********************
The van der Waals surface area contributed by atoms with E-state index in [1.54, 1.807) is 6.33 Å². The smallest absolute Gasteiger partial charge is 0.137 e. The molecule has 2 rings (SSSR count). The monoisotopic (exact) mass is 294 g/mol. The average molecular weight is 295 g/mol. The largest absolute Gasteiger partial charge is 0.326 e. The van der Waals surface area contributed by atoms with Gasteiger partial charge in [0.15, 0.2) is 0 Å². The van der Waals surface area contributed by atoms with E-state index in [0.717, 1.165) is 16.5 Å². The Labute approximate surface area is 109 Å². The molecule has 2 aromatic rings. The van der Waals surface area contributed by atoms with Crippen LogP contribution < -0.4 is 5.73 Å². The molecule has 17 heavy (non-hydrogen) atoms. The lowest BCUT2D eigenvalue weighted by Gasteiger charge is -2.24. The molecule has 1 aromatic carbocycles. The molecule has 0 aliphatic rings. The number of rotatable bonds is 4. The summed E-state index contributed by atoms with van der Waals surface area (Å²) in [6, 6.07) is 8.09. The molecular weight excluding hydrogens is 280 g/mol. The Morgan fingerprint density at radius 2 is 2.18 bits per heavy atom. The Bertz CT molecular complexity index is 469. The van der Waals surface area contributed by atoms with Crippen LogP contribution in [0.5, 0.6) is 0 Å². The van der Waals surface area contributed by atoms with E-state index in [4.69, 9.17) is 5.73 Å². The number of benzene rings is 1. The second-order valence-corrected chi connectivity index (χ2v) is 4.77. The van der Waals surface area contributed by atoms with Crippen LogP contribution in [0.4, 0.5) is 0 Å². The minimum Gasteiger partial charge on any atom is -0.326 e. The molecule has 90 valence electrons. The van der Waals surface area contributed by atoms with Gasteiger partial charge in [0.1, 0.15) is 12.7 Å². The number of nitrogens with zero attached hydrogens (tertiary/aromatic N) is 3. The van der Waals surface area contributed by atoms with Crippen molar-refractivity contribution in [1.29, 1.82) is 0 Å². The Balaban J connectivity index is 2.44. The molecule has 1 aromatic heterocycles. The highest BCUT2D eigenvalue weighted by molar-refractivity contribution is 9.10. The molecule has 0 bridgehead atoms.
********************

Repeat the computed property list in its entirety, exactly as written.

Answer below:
The van der Waals surface area contributed by atoms with E-state index in [1.54, 1.807) is 6.33 Å². The smallest absolute Gasteiger partial charge is 0.137 e. The molecule has 2 rings (SSSR count). The monoisotopic (exact) mass is 294 g/mol. The average molecular weight is 295 g/mol. The largest absolute Gasteiger partial charge is 0.326 e. The van der Waals surface area contributed by atoms with Gasteiger partial charge in [0.15, 0.2) is 0 Å². The van der Waals surface area contributed by atoms with E-state index in [0.717, 1.165) is 16.5 Å². The Labute approximate surface area is 109 Å². The molecule has 2 aromatic rings. The van der Waals surface area contributed by atoms with Crippen LogP contribution < -0.4 is 5.73 Å². The molecule has 17 heavy (non-hydrogen) atoms. The lowest BCUT2D eigenvalue weighted by Gasteiger charge is -2.24. The molecule has 1 aromatic carbocycles. The molecule has 0 aliphatic rings. The number of rotatable bonds is 4. The summed E-state index contributed by atoms with van der Waals surface area (Å²) in [6, 6.07) is 8.09. The molecular weight excluding hydrogens is 280 g/mol. The Morgan fingerprint density at radius 2 is 2.18 bits per heavy atom. The Bertz CT molecular complexity index is 469. The van der Waals surface area contributed by atoms with Crippen LogP contribution in [0.5, 0.6) is 0 Å². The van der Waals surface area contributed by atoms with E-state index in [4.69, 9.17) is 5.73 Å². The number of benzene rings is 1. The second-order valence-corrected chi connectivity index (χ2v) is 4.77. The van der Waals surface area contributed by atoms with Crippen LogP contribution in [0.4, 0.5) is 0 Å². The minimum Gasteiger partial charge on any atom is -0.326 e. The molecule has 90 valence electrons. The van der Waals surface area contributed by atoms with Gasteiger partial charge in [0.1, 0.15) is 12.7 Å². The number of nitrogens with zero attached hydrogens (tertiary/aromatic N) is 3. The van der Waals surface area contributed by atoms with Crippen molar-refractivity contribution in [1.29, 1.82) is 0 Å². The Balaban J connectivity index is 2.44. The molecule has 1 aromatic heterocycles. The highest BCUT2D eigenvalue weighted by molar-refractivity contribution is 9.10. The molecule has 0 bridgehead atoms.